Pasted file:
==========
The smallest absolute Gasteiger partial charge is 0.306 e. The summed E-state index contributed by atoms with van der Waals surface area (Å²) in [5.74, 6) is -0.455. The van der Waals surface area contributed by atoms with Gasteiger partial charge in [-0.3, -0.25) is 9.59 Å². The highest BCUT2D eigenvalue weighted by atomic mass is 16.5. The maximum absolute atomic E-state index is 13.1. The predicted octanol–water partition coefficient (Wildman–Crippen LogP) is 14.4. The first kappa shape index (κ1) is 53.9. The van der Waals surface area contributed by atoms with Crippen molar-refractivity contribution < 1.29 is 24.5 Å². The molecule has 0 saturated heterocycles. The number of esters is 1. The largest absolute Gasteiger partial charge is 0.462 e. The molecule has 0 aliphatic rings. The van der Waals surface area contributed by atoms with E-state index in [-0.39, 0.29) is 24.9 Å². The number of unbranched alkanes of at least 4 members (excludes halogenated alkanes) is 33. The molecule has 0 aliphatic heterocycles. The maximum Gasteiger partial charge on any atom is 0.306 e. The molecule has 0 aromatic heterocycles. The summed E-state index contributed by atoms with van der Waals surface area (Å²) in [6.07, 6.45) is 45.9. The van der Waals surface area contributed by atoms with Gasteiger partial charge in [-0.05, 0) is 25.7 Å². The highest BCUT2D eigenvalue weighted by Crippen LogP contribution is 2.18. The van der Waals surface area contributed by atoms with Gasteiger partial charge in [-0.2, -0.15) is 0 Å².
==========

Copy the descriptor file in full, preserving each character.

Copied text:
The smallest absolute Gasteiger partial charge is 0.306 e. The summed E-state index contributed by atoms with van der Waals surface area (Å²) in [5.74, 6) is -0.455. The van der Waals surface area contributed by atoms with Gasteiger partial charge in [-0.3, -0.25) is 9.59 Å². The highest BCUT2D eigenvalue weighted by atomic mass is 16.5. The maximum absolute atomic E-state index is 13.1. The predicted octanol–water partition coefficient (Wildman–Crippen LogP) is 14.4. The first kappa shape index (κ1) is 53.9. The van der Waals surface area contributed by atoms with Crippen molar-refractivity contribution < 1.29 is 24.5 Å². The molecule has 0 saturated heterocycles. The number of esters is 1. The largest absolute Gasteiger partial charge is 0.462 e. The molecule has 0 aliphatic rings. The van der Waals surface area contributed by atoms with E-state index in [-0.39, 0.29) is 24.9 Å². The number of unbranched alkanes of at least 4 members (excludes halogenated alkanes) is 33. The molecule has 0 aliphatic heterocycles. The maximum Gasteiger partial charge on any atom is 0.306 e. The molecule has 0 aromatic heterocycles. The summed E-state index contributed by atoms with van der Waals surface area (Å²) in [6.07, 6.45) is 45.9. The van der Waals surface area contributed by atoms with Gasteiger partial charge in [-0.05, 0) is 25.7 Å². The highest BCUT2D eigenvalue weighted by Crippen LogP contribution is 2.18. The van der Waals surface area contributed by atoms with Gasteiger partial charge in [-0.2, -0.15) is 0 Å².